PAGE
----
Bet v 6 is an isoflavone reductase, a minor allergen formerly called Bet v 5, which is involved in the defense function of plants. It shows cross-sensitization in about 32% of birch allergies, and is known to be clinically significant in oral allergy syndrome.30 In this study, Bet v 6 was correlated with most tree pollen except for cypress, but the correlation coefficient was low, and it also had a low correlation with oral allergy syndrome.
Oral allergy syndrome was observed in 7 (12.3%) out of all 57 children. In serum specific IgE tests, 5 out of 7 children were co-sensitized to birch and alder, and 4 were sensitized to juniper. One child showed no sensitization to any of the allergens in the tests, and it was doubted whether the child had oral allergy syndrome. Of 7 children with oral allergy syndrome, 3 underwent allergen component testing. The mean value of Bet v 1 was significantly high, with 67.3 kUA/L. Similarly, a study by Choi et al. also found that only Bet v 1 tested positive in Korean children with oral allergy syndrome,26 which was similar to the results of this study. It is inferred that oral allergy syndrome symptoms in Korean children are highly likely to be associated with Bet v 1.
This study has a limitation in that although allergen component testing was performed, the number of subjects undergoing the testing was small. In particular, birch component testing was performed in this study, but only 10 children sensitized to birch underwent the testing. Therefore, the test results were of low statistical significance.
Another limitation is that ImmunoCap testing was not performed in all 57 children and could not be performed for some allergens. In view of the fact that under the current health insurance scheme, ImmunoCap testing can be performed for a maximum of 12 kinds of allergens. When skin prick testing is feasible, For a maximum of 6 kinds of allergens testing is possible. Therefore it could not be performed for more kinds of allergens. In such a situation, extensive allergen testing could not be performed for all collected species. Further studies regarding this are needed in the future.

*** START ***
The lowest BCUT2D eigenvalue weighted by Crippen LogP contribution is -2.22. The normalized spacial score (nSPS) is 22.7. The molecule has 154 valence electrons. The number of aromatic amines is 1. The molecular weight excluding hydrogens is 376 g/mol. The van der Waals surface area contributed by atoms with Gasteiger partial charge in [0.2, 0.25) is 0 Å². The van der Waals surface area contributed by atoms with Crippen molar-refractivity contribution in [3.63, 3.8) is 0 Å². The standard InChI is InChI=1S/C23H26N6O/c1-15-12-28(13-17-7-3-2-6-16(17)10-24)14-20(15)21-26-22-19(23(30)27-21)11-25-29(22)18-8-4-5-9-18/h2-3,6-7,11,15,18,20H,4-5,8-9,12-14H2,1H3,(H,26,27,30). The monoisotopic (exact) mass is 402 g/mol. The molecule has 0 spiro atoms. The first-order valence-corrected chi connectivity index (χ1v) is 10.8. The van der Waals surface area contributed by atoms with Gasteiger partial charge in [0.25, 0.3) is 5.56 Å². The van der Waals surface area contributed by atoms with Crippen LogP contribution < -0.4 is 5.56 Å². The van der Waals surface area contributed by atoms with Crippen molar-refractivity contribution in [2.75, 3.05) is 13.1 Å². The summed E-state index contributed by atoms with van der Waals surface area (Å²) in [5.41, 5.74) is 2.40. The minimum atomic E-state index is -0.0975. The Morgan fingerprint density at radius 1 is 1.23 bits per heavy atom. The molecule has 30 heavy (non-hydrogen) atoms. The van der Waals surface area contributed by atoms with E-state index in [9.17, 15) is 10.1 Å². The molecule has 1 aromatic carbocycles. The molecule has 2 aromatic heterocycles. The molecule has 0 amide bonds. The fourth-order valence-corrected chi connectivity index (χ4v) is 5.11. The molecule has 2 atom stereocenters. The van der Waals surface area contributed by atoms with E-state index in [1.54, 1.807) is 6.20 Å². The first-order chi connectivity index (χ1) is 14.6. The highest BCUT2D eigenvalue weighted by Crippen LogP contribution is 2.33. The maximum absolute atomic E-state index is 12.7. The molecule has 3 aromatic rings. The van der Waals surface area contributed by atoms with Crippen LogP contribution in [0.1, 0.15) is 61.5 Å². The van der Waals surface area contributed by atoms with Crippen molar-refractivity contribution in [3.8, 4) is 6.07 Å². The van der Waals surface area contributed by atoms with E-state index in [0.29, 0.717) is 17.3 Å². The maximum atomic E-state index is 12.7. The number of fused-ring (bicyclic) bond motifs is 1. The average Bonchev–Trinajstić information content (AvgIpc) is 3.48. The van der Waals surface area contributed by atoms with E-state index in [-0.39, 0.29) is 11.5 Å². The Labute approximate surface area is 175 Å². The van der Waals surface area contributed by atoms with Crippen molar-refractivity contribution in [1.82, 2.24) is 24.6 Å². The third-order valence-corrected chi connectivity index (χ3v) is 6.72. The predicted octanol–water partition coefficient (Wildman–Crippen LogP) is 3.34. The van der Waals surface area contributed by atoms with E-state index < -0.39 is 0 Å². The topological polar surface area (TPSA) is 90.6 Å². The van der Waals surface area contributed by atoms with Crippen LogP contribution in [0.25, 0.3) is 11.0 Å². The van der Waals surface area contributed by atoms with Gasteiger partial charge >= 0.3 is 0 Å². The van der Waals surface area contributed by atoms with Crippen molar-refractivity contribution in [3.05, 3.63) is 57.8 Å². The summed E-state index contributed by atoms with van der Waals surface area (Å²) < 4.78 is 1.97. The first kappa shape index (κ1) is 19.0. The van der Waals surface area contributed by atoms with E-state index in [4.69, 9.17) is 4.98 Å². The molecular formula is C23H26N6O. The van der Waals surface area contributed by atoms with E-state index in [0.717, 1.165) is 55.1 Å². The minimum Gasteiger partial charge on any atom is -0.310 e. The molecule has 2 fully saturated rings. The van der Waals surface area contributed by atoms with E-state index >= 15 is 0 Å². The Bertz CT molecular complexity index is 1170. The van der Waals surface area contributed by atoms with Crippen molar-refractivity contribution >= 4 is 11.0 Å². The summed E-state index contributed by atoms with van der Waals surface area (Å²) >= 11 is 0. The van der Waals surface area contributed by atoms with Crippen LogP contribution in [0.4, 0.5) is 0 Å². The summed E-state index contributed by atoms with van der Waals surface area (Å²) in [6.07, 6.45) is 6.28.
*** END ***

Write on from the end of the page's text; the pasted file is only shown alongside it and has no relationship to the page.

In conclusion, alder and juniper are the clinically important tree pollen for children with allergic rhinitis and patients with asthmas in Busan. These pollens cause sensitization to birch and Japanese cedar by cross-reaction. Considering these points, it is thought that more appropriate testing items can be selected in allergy testing in Busan.
We referred to the information on the distribution of pollen provided by Professor Jae-Won Oh and Professor Young-Jean Kim, Hanyang University Guri Hospital, South Korea.
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Fig. 1

Monthly pollen in Busan (2017)

Fig. 2

The sensitization rates of the patients

Fig. 3

The correlation of specific Ig E between alder and birch (A), juniper and Japanese cedar (B)

Table 1

Demographic data of the patients

Table 2

Total count of tree pollens in Busan, 2017

Table 3

Serum specific Ig E by Immunocap


Oak, Beech and Ginko were not investigated.

*HDM: house dust mite

Figure & Data



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        Tree Pollen Sensitization and Cross-Reaction of Children with Allergic Rhinitis or Asthma
        Kosin Med J. 2019;34(2):126-137.   Published online December 31, 2019